GOVERNMENT should craft economic policies using the bottom-up approach where citizens are involved in all stages, from formulation to implementation and review, so that public policy can be successful, a new survey report says.
The survey, conducted by a civil society organisation that champions socio-economic justice, the Zimbabwe Coalition on Debt and Development (Zimcodd), is titled the Economy We Want. It reveals that many economic policies in Zimbabwe are failing because they are not people-oriented.
“For there to be effective policy solutions, both government and citizens must identify the possible policy problems or shortcomings and arrive at common ground towards working on plausible solutions,” the report reads in part.
“Shared problem identification helps formulate buy-in and ownership of the proposed solution. The responsibility to formulate policy solutions is not the sole mandate of the government but a collective task which requires all stakeholders to participate.”
A total of 74,5% of the respondents indicated that a highly consultative policy formulation process must be conducted from ward level to ensure that a policy resonates with the citizen.
“25,5% of the respondents noted that there was a need to craft policies that are people-oriented and that address the health, bread and butter issues and are employment-oriented rather than focus on high-level issues that perpetuate inequality like the ‘Austerity for Prosperity’ model,” the report reads.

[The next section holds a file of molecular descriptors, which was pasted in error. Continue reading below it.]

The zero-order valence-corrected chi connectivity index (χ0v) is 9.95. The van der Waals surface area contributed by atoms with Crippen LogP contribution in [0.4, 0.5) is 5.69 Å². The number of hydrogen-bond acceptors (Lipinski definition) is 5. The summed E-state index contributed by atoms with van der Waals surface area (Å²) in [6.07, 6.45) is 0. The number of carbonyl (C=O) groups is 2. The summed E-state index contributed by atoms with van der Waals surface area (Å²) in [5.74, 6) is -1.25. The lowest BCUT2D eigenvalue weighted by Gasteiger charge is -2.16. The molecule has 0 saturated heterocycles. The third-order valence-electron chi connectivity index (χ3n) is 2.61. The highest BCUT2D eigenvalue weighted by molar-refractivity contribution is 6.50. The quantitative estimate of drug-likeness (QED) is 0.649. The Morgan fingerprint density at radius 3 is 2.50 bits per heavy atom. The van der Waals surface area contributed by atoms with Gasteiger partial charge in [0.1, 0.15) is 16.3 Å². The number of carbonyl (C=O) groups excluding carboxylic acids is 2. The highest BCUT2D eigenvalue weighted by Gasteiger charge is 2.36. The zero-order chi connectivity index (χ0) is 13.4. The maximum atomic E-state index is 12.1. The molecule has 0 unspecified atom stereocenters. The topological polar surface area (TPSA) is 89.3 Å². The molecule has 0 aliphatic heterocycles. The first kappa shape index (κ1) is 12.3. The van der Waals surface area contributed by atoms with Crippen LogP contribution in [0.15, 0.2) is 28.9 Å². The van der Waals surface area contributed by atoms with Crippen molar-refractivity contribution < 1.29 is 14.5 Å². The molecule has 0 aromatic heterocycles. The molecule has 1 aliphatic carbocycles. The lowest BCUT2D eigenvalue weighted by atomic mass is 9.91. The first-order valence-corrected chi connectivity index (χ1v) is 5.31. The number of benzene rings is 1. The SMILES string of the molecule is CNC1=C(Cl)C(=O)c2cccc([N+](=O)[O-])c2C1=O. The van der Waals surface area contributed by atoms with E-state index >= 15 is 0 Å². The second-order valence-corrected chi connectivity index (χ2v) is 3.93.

“This shows that citizens largely know and are better placed to identify socio-economic problems and are also better placed to proffer solutions as they are the most affected. The current volatile economic situation in the country now requires practical solutions rather than assumptions or theories that perpetuate poverty and inequality.”
The survey notes that the respondents shared the sentiment that, for economic policy to “resonate with citizens and to be successful, policies must be crafted using the bottom-up approach where citizens are involved in all stages of formulation meaningfully until the implementation stage”.
It said realities on the ground should be appreciated and related to citizens’ aspirations for policy co-creation and citizen buy-in.
“Citizens’ submissions must be taken seriously in economic policy formulation and their voices must reflect and be heard. In addition to citizens’ voices being heard, tangible outcomes from the economic policies must be seen.”
Zimcodd said tangible policy outcomes help generate the missing confidence the government desperately needs from the citizenry.
The organisation highlighted the need for consultations that are genuine and all-inclusive, to avoid the imposition of economic policies that are divorced from citizens.
“Government reforms on anti-corruption and pronouncements of statutory instruments must be consistent. The government must stop politicking on issues that are development-oriented,” it said.
Zimcodd said policy decisions were made based on political and partisan grounds rather than for developmental purposes.
“As such, economic policies that are elitist perpetuate inequalities and poverty of the ordinary citizens,” the organisation noted.